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The impact of social technology on our cars has not always been met with joyous applause. Indeed, twitter and facebook have long been condemned for their distracting qualities. Media and community groups around the world have criticized their open use, especially when used irresponsibly by celebrities. It is therefore not surprising that a few eyebrows were raised when NASCAR driver Brad Keselowski started tweeting during a race, embodying the negative qualities of the social network.

Last Monday the popular No.2 Miller Lite Dodge driver shocked quite a few people when he started posting both messages and photos on his Twitter account during a red flag stoppage at the Daytona 500. Reporters noted that he tweeted “fire!” as well attached a picture of the flames set off by the crash. By the end of the night it was retweeted nearly 5,000 times by his followers. Even more surprisingly, by the end of the race he went from a measly 65,000 followers to nearly 200,000.

Reporters at the Detroit Free Press and New York Times have noted that an individual online beseeched him to stop his twittering and he responded that he didn’t tweet and drive. Indeed, he also responded to another fan by stating that he would put his phone back in his pocket right when the race begins. While it is true that the Dodge vehicle was not in motion, in fact it was completely halted, there was still some concerns about tweeting during the motorsport.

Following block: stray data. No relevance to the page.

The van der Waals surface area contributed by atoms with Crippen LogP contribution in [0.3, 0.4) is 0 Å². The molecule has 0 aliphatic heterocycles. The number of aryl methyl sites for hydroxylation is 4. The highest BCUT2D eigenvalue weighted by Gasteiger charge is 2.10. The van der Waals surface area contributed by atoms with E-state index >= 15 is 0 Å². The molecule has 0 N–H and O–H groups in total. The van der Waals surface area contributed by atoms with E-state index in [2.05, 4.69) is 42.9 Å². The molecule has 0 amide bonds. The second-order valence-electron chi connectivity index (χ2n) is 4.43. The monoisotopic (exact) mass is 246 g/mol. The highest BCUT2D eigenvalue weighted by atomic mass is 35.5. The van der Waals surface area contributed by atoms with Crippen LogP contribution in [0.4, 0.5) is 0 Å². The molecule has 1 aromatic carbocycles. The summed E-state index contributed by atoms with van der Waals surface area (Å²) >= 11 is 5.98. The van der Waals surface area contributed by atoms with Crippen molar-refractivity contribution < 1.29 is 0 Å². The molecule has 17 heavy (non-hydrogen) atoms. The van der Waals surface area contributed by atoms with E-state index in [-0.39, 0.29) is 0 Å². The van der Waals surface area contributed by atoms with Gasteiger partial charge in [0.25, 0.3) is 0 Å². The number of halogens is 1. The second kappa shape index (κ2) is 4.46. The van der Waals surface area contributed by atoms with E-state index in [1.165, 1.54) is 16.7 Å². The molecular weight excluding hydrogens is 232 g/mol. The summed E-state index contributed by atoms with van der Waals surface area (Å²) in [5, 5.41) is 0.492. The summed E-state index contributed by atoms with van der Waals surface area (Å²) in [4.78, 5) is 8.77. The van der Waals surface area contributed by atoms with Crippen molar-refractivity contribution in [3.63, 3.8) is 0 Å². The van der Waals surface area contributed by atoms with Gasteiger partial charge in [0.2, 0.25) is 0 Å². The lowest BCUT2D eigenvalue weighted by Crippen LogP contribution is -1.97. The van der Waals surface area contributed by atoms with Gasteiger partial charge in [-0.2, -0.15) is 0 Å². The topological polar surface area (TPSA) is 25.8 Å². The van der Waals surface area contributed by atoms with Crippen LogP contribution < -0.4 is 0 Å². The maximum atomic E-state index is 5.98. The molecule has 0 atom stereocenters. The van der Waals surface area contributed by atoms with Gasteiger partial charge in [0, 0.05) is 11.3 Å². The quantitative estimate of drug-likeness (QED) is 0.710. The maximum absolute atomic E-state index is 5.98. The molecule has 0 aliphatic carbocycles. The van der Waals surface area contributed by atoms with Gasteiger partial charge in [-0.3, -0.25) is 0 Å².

This problem was reintroduced when the driver crashed on Lap 187. Here he escaped from the wreckage of his vehicle he tweeted that there was “nothing we could do there” and that he “never saw the wreck till we were windshield deep.”

It was noted by the New York Times that NASCAR had a policy against electronic devices. However, this policy only applied to vehicles that were in motion. As Mr Keselowski did not technically violate these rules the organization did not fine him for his actions.

While there was some manoeuvre to punish him for his actions, it was seen as an interesting move to attract and interact with the fans of the sport. Perhaps this move is the next step in the evolution of social media. Indeed, this may be the first event in many that will show sportsmen and women are beginning to share their views during the sport. If only from a psychological perspective it appears that this may well be the way the trends.